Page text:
Then came the Kill Club. This Club is a bunch of people who are obsessed into mysteries and true-crime blog. One of the crimes they were engrossed about is the Massacre that killed Libby Day’s family. They were willing to fund Libby just to prove that it wasn’t Ben who committed the murder.

Here are the facts about the case:

  1. Somewhere around 2 a.m. on January 3, 1985, a person or persons killed three members of the Day family in their farmhouse in Kinnakee, Kansas. The deceased include Michelle Day, age ten; Debby Day, age nine; and the family matriarch, Patty Day, age thirty-two. Michelle Day was strangled; Debby Day died of axe wounds, Patty Day of two shotgun wounds, axe wounds, and deep cuts from a Bowie hunting knife.
  2. Youngest child Libby Day, age seven, was in the house at the time, and escaped the killer or killers through a window in her mother’s room.
  3. Oldest child Benjamin Day, fifteen, claims he was out sleeping in a neighbor’s barn that night after an argument with his mother. He has never produced another alibi, and his demeanor with the police was extremely unhelpful. He was subsequently arrested and convicted, based largely on rumors within the community that he’d become involved in Satan worship—the walls of the house were covered in symbols and words associated with Devil worship. In his mother’s blood.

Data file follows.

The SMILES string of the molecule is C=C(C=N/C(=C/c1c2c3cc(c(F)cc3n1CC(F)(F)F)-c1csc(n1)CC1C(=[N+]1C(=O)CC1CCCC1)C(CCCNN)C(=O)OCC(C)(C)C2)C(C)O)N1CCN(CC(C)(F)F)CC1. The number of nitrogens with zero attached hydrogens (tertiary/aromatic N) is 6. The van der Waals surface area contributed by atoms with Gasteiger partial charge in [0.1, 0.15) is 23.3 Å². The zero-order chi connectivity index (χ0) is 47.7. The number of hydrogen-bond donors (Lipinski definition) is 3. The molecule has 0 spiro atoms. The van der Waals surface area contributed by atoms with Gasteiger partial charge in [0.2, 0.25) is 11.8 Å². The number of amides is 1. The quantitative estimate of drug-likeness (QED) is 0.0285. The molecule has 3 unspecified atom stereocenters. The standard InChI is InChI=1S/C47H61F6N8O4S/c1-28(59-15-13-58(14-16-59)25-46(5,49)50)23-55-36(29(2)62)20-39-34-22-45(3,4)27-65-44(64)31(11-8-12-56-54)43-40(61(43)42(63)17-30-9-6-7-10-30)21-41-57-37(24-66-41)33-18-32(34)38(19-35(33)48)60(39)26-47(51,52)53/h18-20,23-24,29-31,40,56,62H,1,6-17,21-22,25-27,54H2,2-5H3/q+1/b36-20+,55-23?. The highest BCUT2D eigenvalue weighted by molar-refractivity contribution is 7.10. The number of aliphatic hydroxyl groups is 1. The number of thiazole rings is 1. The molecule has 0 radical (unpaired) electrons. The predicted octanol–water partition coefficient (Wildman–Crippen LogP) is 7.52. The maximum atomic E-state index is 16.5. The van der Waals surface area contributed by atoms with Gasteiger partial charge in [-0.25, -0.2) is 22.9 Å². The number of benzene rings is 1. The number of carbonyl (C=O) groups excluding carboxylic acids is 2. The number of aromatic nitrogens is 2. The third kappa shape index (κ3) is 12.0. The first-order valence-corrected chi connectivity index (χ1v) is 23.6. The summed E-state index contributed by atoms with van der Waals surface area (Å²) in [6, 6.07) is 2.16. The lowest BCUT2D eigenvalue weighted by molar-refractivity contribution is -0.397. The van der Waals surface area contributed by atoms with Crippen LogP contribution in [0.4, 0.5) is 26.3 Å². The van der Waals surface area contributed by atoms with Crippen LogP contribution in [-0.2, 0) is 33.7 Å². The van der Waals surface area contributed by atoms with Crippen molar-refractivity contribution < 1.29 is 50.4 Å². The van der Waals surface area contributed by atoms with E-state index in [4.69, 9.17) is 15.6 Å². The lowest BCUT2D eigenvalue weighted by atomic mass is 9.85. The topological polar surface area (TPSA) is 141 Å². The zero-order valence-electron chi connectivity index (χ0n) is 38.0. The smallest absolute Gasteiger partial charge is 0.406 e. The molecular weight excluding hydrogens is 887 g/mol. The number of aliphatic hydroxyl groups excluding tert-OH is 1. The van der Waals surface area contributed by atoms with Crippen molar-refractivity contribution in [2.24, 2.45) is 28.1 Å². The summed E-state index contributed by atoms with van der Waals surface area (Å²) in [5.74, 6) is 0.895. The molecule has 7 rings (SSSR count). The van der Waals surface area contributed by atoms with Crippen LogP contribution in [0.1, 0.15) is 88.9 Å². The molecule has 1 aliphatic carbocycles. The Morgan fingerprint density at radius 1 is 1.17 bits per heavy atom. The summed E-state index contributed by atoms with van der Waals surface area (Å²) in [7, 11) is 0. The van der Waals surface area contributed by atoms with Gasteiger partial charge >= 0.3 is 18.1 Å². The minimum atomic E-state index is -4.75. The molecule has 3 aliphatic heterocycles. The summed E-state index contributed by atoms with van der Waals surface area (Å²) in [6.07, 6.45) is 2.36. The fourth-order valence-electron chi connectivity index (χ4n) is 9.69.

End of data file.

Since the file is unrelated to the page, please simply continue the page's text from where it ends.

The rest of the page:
4. His surviving sister, Libby, testified that she saw him commit the murders. Despite Libby’s confused testimony and young age, Ben Day was convicted. This despite a startling lack of physical evidence.

The Big Question is, did Ben commit the murder? As Libby’s memory of that night becomes clearer, her quests lead her to the other possible suspects who may have been the real culprit that night.

I love how Flynn wrote the alternating scenes in this book because it allowed me to absorb the necessary details that may pinpoint the real offender in the case. It may have started slow, but the pacing started to accelerate as the novel progressed. The alternating setting dates was a little frustrating though because just as the good part is happening; another scene will appear making me feel agitated of what’s to come next. Thinking it through, I came with several possible suspects.